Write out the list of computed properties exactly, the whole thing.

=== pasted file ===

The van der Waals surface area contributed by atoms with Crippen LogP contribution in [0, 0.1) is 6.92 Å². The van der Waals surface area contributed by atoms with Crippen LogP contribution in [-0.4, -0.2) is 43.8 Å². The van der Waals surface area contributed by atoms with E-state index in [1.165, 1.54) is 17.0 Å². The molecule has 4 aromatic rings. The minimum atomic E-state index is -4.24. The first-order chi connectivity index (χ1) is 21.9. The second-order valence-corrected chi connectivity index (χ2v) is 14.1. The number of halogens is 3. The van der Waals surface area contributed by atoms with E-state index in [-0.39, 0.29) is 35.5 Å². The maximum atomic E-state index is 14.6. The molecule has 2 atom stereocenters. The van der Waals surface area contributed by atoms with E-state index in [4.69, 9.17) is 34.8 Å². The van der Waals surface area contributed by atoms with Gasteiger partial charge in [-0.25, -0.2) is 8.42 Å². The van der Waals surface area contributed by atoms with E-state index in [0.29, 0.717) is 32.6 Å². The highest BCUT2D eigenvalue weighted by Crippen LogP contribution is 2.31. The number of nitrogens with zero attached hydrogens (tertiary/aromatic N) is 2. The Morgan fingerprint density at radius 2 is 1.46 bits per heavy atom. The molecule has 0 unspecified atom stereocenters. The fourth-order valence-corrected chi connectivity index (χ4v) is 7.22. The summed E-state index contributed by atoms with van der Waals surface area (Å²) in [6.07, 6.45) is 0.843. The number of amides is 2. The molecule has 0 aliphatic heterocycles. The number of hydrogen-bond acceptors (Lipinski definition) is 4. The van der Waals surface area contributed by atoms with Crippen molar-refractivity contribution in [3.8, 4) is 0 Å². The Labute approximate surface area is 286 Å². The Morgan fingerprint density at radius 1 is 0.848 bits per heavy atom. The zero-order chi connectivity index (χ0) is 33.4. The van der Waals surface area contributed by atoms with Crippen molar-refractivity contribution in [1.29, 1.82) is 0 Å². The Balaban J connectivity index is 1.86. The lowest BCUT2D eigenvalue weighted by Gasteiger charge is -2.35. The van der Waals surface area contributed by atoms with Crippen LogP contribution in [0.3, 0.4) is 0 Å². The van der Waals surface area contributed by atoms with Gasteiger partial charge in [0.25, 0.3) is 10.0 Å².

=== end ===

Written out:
The van der Waals surface area contributed by atoms with Crippen LogP contribution in [0, 0.1) is 6.92 Å². The van der Waals surface area contributed by atoms with Crippen LogP contribution in [-0.4, -0.2) is 43.8 Å². The van der Waals surface area contributed by atoms with E-state index in [1.165, 1.54) is 17.0 Å². The molecule has 4 aromatic rings. The minimum atomic E-state index is -4.24. The first-order chi connectivity index (χ1) is 21.9. The second-order valence-corrected chi connectivity index (χ2v) is 14.1. The number of halogens is 3. The van der Waals surface area contributed by atoms with E-state index in [-0.39, 0.29) is 35.5 Å². The maximum atomic E-state index is 14.6. The molecule has 2 atom stereocenters. The van der Waals surface area contributed by atoms with E-state index in [4.69, 9.17) is 34.8 Å². The van der Waals surface area contributed by atoms with Gasteiger partial charge in [-0.25, -0.2) is 8.42 Å². The van der Waals surface area contributed by atoms with E-state index in [0.29, 0.717) is 32.6 Å². The highest BCUT2D eigenvalue weighted by Crippen LogP contribution is 2.31. The number of nitrogens with zero attached hydrogens (tertiary/aromatic N) is 2. The Morgan fingerprint density at radius 2 is 1.46 bits per heavy atom. The molecule has 0 unspecified atom stereocenters. The fourth-order valence-corrected chi connectivity index (χ4v) is 7.22. The summed E-state index contributed by atoms with van der Waals surface area (Å²) in [6.07, 6.45) is 0.843. The number of amides is 2. The molecule has 0 aliphatic heterocycles. The number of hydrogen-bond acceptors (Lipinski definition) is 4. The van der Waals surface area contributed by atoms with Crippen molar-refractivity contribution in [3.8, 4) is 0 Å². The Labute approximate surface area is 286 Å². The Morgan fingerprint density at radius 1 is 0.848 bits per heavy atom. The zero-order chi connectivity index (χ0) is 33.4. The van der Waals surface area contributed by atoms with Crippen molar-refractivity contribution in [1.29, 1.82) is 0 Å². The Balaban J connectivity index is 1.86. The lowest BCUT2D eigenvalue weighted by Gasteiger charge is -2.35. The van der Waals surface area contributed by atoms with Crippen LogP contribution in [0.3, 0.4) is 0 Å². The van der Waals surface area contributed by atoms with Gasteiger partial charge in [0.25, 0.3) is 10.0 Å².